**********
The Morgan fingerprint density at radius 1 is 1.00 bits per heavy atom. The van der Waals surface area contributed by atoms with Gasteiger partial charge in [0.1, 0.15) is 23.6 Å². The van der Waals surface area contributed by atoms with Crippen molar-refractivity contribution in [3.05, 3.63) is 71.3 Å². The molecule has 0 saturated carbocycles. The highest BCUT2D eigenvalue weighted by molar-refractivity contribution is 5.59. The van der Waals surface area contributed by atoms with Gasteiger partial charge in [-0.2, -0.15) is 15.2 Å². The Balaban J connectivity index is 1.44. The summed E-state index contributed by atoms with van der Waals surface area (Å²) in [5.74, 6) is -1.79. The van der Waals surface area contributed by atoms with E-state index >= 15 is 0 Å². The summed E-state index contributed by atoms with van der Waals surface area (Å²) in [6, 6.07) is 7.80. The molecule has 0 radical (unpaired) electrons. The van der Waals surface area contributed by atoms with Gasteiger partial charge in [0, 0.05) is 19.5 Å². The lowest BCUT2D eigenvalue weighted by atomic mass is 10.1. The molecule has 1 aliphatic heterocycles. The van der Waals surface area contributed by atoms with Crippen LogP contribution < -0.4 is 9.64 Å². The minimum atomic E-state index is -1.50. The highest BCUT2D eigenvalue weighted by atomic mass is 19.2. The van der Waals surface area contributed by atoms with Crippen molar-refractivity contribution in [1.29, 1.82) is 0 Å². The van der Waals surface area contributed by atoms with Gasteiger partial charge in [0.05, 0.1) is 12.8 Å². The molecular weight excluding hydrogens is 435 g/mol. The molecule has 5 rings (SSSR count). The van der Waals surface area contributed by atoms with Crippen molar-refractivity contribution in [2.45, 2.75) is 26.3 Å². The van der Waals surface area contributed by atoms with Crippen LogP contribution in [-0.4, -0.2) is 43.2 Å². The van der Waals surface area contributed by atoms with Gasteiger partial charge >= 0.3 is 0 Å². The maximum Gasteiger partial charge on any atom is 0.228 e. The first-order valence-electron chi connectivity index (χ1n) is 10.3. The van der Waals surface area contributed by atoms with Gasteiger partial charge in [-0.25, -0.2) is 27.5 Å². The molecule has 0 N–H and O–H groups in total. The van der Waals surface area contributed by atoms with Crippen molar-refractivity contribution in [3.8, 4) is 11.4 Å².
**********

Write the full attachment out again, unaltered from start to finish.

The Morgan fingerprint density at radius 1 is 1.00 bits per heavy atom. The van der Waals surface area contributed by atoms with Gasteiger partial charge in [0.1, 0.15) is 23.6 Å². The van der Waals surface area contributed by atoms with Crippen molar-refractivity contribution in [3.05, 3.63) is 71.3 Å². The molecule has 0 saturated carbocycles. The highest BCUT2D eigenvalue weighted by molar-refractivity contribution is 5.59. The van der Waals surface area contributed by atoms with Gasteiger partial charge in [-0.2, -0.15) is 15.2 Å². The Balaban J connectivity index is 1.44. The summed E-state index contributed by atoms with van der Waals surface area (Å²) in [5.74, 6) is -1.79. The van der Waals surface area contributed by atoms with E-state index >= 15 is 0 Å². The summed E-state index contributed by atoms with van der Waals surface area (Å²) in [6, 6.07) is 7.80. The molecule has 0 radical (unpaired) electrons. The van der Waals surface area contributed by atoms with Gasteiger partial charge in [0, 0.05) is 19.5 Å². The lowest BCUT2D eigenvalue weighted by atomic mass is 10.1. The molecule has 1 aliphatic heterocycles. The van der Waals surface area contributed by atoms with Crippen LogP contribution < -0.4 is 9.64 Å². The minimum atomic E-state index is -1.50. The highest BCUT2D eigenvalue weighted by atomic mass is 19.2. The van der Waals surface area contributed by atoms with Crippen molar-refractivity contribution in [1.29, 1.82) is 0 Å². The van der Waals surface area contributed by atoms with Gasteiger partial charge in [0.05, 0.1) is 12.8 Å². The molecular weight excluding hydrogens is 435 g/mol. The molecule has 5 rings (SSSR count). The van der Waals surface area contributed by atoms with Crippen molar-refractivity contribution in [2.45, 2.75) is 26.3 Å². The van der Waals surface area contributed by atoms with Crippen LogP contribution in [-0.4, -0.2) is 43.2 Å². The van der Waals surface area contributed by atoms with Gasteiger partial charge >= 0.3 is 0 Å². The maximum Gasteiger partial charge on any atom is 0.228 e. The first-order valence-electron chi connectivity index (χ1n) is 10.3. The van der Waals surface area contributed by atoms with Gasteiger partial charge in [-0.25, -0.2) is 27.5 Å². The molecule has 0 N–H and O–H groups in total. The van der Waals surface area contributed by atoms with Crippen molar-refractivity contribution in [3.8, 4) is 11.4 Å².